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Pakistan: A Year in Review

Pakistan: 2006 – A Year in Review

A year ago, a friend of Pala International told us that, on December 29, 2005, twenty-four miners were killed in the Kohistan region of Pakistan’s North West Frontier Province. As we reported at the time, the mines in this region are usually abandoned during the winter months. We conjectured that, after the devastation of October 2005’s earthquake, miners might have been desperate enough to brave elements and aftershocks (the probable cause of the avalanche).

This month, we review select developments in Pakistan over the past year. First, a follow-up on the earthquake, then a look at progress on last year’s “new initiative” for gems and jewelry and a gemology school partnership, and finally a visit to the mines.


Kashmir Earthquake – One Year On

Earthquake Epicenter Map image
The epicenter was almost directly between Muzaffarabad and ruby mines of Nangimali near Kel, 50 miles to the northeast (see map), which Vincent Pardieu visited last summer (story below). (Source: BBC)

Despite a massive international aid effort, BBC reported in October 2006 that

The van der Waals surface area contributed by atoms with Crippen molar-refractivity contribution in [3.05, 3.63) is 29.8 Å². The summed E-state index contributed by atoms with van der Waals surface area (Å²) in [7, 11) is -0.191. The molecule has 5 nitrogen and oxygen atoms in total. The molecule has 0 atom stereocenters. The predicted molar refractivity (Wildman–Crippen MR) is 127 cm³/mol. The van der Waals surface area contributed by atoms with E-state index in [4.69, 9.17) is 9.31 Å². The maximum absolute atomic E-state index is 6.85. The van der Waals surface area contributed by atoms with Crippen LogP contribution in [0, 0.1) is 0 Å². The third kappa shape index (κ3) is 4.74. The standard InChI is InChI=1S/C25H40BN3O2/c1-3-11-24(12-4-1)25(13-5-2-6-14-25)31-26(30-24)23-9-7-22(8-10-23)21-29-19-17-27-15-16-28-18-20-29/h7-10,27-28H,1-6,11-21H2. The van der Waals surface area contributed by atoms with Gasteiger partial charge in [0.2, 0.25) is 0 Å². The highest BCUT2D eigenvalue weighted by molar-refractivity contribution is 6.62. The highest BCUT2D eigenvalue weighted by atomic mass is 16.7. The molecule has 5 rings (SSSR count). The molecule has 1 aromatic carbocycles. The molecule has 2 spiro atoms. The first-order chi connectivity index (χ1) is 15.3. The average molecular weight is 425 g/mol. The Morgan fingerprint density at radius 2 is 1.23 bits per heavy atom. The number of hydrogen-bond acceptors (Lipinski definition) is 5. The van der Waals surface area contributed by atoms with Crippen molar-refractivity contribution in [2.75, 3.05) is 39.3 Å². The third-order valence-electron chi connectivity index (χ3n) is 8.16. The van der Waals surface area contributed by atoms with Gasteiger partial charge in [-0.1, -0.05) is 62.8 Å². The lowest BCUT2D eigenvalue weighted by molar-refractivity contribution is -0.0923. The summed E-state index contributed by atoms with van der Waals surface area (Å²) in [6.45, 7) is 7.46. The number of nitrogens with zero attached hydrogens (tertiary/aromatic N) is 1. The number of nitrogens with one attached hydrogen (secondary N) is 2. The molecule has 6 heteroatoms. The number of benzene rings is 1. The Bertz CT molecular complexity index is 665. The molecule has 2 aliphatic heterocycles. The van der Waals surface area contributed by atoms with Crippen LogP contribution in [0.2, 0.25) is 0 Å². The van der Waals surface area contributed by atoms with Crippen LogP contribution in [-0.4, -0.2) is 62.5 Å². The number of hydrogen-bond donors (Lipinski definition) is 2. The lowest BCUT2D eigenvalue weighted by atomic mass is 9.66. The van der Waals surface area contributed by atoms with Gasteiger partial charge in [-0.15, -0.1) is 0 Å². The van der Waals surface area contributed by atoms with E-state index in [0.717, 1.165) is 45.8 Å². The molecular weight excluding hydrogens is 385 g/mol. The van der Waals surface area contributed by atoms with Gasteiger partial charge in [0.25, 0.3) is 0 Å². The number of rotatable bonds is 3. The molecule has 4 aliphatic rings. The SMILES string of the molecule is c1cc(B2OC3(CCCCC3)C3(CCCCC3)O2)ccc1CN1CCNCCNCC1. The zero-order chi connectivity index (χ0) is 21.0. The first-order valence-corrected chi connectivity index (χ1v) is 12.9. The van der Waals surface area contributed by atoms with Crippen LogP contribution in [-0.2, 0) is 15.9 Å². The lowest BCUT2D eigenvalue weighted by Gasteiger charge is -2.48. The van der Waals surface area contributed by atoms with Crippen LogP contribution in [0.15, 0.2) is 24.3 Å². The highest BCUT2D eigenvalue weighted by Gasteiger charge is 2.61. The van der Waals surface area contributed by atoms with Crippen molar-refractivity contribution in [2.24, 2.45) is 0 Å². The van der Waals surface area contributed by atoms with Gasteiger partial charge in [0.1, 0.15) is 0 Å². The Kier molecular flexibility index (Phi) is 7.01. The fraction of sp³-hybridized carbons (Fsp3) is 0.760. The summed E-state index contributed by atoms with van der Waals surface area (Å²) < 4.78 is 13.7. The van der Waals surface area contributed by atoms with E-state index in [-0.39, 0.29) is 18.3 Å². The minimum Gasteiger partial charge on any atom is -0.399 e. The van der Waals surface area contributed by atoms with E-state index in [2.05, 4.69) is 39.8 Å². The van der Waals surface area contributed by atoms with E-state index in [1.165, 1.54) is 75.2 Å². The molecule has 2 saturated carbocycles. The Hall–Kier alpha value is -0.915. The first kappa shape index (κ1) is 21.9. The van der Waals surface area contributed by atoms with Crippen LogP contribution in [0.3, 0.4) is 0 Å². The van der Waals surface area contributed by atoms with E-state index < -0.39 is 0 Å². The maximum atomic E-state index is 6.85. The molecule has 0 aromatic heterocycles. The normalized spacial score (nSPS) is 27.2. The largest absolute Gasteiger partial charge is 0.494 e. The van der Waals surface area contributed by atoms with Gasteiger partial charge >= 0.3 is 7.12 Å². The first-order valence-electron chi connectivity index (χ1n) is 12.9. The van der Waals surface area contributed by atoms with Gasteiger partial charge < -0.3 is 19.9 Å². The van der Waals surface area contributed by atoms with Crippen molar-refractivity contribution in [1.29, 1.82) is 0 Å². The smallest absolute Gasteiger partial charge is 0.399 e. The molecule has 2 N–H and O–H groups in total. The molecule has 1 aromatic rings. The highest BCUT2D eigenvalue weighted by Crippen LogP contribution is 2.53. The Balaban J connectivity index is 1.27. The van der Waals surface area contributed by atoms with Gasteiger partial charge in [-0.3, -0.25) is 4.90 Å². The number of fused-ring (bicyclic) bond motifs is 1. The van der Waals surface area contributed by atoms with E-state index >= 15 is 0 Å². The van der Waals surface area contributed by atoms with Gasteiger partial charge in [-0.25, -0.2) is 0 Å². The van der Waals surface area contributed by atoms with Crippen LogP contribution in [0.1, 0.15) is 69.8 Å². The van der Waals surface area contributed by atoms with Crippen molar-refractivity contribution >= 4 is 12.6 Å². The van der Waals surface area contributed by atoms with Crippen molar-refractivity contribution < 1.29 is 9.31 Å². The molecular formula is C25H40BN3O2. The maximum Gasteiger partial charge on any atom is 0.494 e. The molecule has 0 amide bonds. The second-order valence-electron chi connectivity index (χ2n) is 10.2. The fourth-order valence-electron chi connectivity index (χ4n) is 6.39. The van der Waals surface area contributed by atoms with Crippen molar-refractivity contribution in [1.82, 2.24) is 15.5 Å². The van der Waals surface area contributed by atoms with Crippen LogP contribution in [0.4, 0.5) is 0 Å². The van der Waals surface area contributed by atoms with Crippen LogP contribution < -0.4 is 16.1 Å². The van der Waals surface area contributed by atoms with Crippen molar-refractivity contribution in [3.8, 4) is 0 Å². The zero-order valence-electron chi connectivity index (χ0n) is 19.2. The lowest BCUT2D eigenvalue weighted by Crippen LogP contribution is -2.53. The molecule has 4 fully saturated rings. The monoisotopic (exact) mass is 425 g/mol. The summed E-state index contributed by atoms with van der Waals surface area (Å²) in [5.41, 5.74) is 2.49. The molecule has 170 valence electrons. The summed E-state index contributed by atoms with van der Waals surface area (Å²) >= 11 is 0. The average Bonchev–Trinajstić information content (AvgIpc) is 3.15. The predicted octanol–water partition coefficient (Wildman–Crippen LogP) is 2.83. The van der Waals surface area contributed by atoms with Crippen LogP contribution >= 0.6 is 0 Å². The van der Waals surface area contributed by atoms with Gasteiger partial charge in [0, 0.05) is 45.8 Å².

about 400,000 people face a second winter without permanent shelter in the mountains and valleys of northern Pakistan, according to the International Federation of Red Cross and Red Crescent Societies.
  The UN says there are about 35,000 people still living in 45 tent camps and agencies are expecting at least another 20,000 to come down from the hills in the next couple of months before winter, when temperatures can drop to -15C or -20C in the highest villages.

Pakistan Earthquake Aid Vehicle photo image
Three aid vehicles. Above, a Red Cross/Red Crescent aid truck moves along a mountain road. Below, Pakistan lorries carrying aid from the Turkish Red Crescent. (Photos: International Federation of Red Cross and Red Crescent Societies, February 2006)
Turkish Red Crescent Aid Vehicles photo image

The Pakistan government, and perhaps even the UN, have put a relatively rosy glow on the rebuilding effort, possibly because numbers of refugees in official camps are relatively low. Others are more critical; an October 2006 story by Sri Lankan journalist Vilani Peiris quotes an Oxfam report of October 4: